The best things are not the things we buy, but those we inherit. In what Burke calls the age of “sophisters, economists, and calculators,” I am struck again by the superb phrase he uses to summon up the nobility and beauty that characterize inheritance: “the unbought grace of life”…
In the junior Humanities class this week, students grappled with the French Revolution and the response to it by the English parliamentarian and political philosopher, Edmund Burke. Burke has long been recognized as one of the pillars of conservatism, but encountering his ideas for the first time is disconcerting.
His book Reflections on the Revolution in France, first published in 1790, responds to a political sermon given in London (and shared with the French) by a radical Unitarian of the time, Dr. Richard Price. Dr. Price rejoices so much in the French Revolution that he compares his exultation to Simeon’s Nunc dimittis at the Presentation of Jesu—a comparison that Burke finds offensive in the extreme. Burke cites the three main points that Price makes in his sermon: that we have a right “(1) to choose our own governors; (2) to cashier them for misconduct; and (3) to frame a government for ourselves.”
When Burke vehemently objects to all three, it’s shocking. Shouldn’t we be able to elect our own leaders and frame a government for ourselves? Doesn’t it make sense that we can impeach leaders for dereliction of office? The way that most of us think of conserving our freedom appears to fall on the side of Dr. Price. Burke, by contrast, argues that legitimate authority is inherited. Seriously? Should our leaders really have a hereditary “right” to rule rather than a mandate from the people themselves? What about a man like George Washington, who rose to the position of national leadership through his own merit?
To emphasize inheritance, in Burke’s sense, means to value stability above efficient responsiveness; it means to keep important offices immune from popular influence and the passions of the moment. As Burke puts it, “We have an inheritable crown, an inheritable peerage, and a House of Commons and a people inheriting privileges, franchises, and liberties from a long line of ancestors.” Most of our contemporaries instinctively shun the idea of inheritance (except of money), as though it were a way of binding the open future to a restrictive and superseded past. For Burke, it is quite the opposite. “People will not look forward to posterity, who never look backward to their ancestors.”
Political questions aside, my way into understanding Burke’s point is threefold, and the first is personal. My wife and I own a good deal of furniture that has come down from her parents, grandparents, and great-grandparents. We would not have chosen most of these items had we been purchasing things for our living room. The Victorian whatnot, in particular, with its marble shelves and decorative brass flourishes, does not reflect our taste. But the chairs, the coffee table, the sofa—these things silently assert a claim prior to choice and in many ways more important. They are presences precisely because they are unbought. Subtly, we learn from them; they bring an air from another time, and treating them well establishes a mysterious continuity with the past, mysterious because we know their first owners only from a very few anecdotes and a few photographs.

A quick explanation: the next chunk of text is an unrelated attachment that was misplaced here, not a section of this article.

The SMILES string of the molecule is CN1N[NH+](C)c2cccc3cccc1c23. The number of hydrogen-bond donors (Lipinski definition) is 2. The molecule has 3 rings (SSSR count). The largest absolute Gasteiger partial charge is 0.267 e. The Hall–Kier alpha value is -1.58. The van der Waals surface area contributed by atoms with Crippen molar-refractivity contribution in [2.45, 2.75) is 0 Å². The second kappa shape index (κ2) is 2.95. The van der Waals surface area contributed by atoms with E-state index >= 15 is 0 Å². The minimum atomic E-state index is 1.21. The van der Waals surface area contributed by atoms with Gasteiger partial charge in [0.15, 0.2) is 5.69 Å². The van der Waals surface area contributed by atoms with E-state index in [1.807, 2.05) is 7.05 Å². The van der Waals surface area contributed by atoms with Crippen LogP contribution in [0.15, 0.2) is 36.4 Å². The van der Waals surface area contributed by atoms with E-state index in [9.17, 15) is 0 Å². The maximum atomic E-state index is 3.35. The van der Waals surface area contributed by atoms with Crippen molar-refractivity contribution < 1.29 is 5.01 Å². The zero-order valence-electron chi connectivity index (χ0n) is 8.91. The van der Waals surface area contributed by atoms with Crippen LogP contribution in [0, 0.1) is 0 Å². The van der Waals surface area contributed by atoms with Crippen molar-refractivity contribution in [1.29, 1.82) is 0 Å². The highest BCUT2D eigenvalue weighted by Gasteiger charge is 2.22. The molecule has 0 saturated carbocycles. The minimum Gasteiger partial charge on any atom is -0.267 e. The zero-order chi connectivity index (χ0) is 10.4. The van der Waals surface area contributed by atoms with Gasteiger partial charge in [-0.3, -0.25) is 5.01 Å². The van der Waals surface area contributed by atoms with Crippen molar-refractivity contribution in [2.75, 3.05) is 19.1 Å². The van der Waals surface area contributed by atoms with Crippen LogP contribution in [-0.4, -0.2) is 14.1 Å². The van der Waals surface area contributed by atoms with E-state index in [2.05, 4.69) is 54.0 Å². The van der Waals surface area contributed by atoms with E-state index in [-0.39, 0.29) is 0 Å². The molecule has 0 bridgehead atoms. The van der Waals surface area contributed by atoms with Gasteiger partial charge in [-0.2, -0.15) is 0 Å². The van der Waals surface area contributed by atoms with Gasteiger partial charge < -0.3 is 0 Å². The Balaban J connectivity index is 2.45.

The second way into Burke’s point is the Church, which conserves and passes on the body of doctrine that has come down for 2000 years. Changes and additions occur, of course, but these should come very slowly; the past fifty years amply demonstrate why—and often the changes began with the furniture. We do not shape the Church to fit the moment, but fit ourselves to its Mysteries.
The third way we inherit at Wyoming Catholic College, of course, is through our Great Books curriculum. These books stand among us, often translated, a little alien in their bearing toward us, their address. They were usually written in times very different from our own, but they draw us into those times and make us experience truths not so much timeless as timely. With each one, we accommodate ourselves to what we inherit, instead of accepting the conventions of the moment.
But a caveat: in his great essay “Tradition and the Individual Talent,” T.S. Eliot writes that tradition “cannot be inherited, and if you want it you must obtain it by great labor.” I do not think that Eliot is arguing with Burke; his point is that receiving an inheritance cannot merely be passive acceptance. Rather, it requires what the contemporary writer Lewis Hyde calls “the labor of gratitude”—that is, the work necessary to receive a gift fully. Receiving it fully means becoming capable of it, which means being able to pass it on.
The best things, in Burke’s sense, are not the things we buy, but those we inherit, which are in Eliot’s sense those we earn by our loving labor. In what Burke calls the age of “sophisters, economists, and calculators,” I am struck again by the superb phrase he uses to summon up the nobility and beauty that characterize inheritance, rightly understood: “the unbought grace of life.”
Books on the topic of this essay may be found in The Imaginative Conservative Bookstore. Republished with gracious permission from Wyoming Catholic College’s Weekly Bulletin (March 2017). The Imaginative Conservative applies the principle of appreciation to the discussion of culture and politics—we approach dialogue with magnanimity rather than with mere civility. Will you help us remain a refreshing oasis in the increasingly contentious arena of modern discourse? Please consider donating now.